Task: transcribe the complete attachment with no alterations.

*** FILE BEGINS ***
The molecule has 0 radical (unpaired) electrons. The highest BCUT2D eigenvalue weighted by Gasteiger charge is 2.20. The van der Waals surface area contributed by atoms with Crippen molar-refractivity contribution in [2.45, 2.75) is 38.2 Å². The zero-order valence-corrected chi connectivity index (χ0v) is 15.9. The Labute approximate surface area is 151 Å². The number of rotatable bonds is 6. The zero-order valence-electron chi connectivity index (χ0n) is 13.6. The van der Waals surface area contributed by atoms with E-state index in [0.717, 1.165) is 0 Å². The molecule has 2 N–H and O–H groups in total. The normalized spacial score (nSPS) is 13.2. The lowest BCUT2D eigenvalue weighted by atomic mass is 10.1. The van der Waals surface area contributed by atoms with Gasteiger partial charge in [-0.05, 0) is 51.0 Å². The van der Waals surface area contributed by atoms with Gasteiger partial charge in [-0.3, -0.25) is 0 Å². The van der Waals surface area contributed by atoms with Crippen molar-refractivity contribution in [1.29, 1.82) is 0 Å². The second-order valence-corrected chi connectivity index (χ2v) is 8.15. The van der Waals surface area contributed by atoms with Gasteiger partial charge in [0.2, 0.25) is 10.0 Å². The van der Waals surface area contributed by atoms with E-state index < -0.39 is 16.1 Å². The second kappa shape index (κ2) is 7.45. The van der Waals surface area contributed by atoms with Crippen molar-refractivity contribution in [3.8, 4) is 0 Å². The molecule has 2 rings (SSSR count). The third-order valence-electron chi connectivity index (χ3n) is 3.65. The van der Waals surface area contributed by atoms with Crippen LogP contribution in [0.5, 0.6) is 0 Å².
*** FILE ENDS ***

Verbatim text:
The molecule has 0 radical (unpaired) electrons. The highest BCUT2D eigenvalue weighted by Gasteiger charge is 2.20. The van der Waals surface area contributed by atoms with Crippen molar-refractivity contribution in [2.45, 2.75) is 38.2 Å². The zero-order valence-corrected chi connectivity index (χ0v) is 15.9. The Labute approximate surface area is 151 Å². The number of rotatable bonds is 6. The zero-order valence-electron chi connectivity index (χ0n) is 13.6. The van der Waals surface area contributed by atoms with E-state index in [0.717, 1.165) is 0 Å². The molecule has 2 N–H and O–H groups in total. The normalized spacial score (nSPS) is 13.2. The lowest BCUT2D eigenvalue weighted by atomic mass is 10.1. The van der Waals surface area contributed by atoms with Gasteiger partial charge in [-0.05, 0) is 51.0 Å². The van der Waals surface area contributed by atoms with Gasteiger partial charge in [-0.3, -0.25) is 0 Å². The van der Waals surface area contributed by atoms with Crippen molar-refractivity contribution in [1.29, 1.82) is 0 Å². The second-order valence-corrected chi connectivity index (χ2v) is 8.15. The van der Waals surface area contributed by atoms with Gasteiger partial charge in [0.2, 0.25) is 10.0 Å². The van der Waals surface area contributed by atoms with E-state index < -0.39 is 16.1 Å². The second kappa shape index (κ2) is 7.45. The van der Waals surface area contributed by atoms with Crippen molar-refractivity contribution in [3.8, 4) is 0 Å². The molecule has 2 rings (SSSR count). The third-order valence-electron chi connectivity index (χ3n) is 3.65. The van der Waals surface area contributed by atoms with Crippen LogP contribution in [0.5, 0.6) is 0 Å².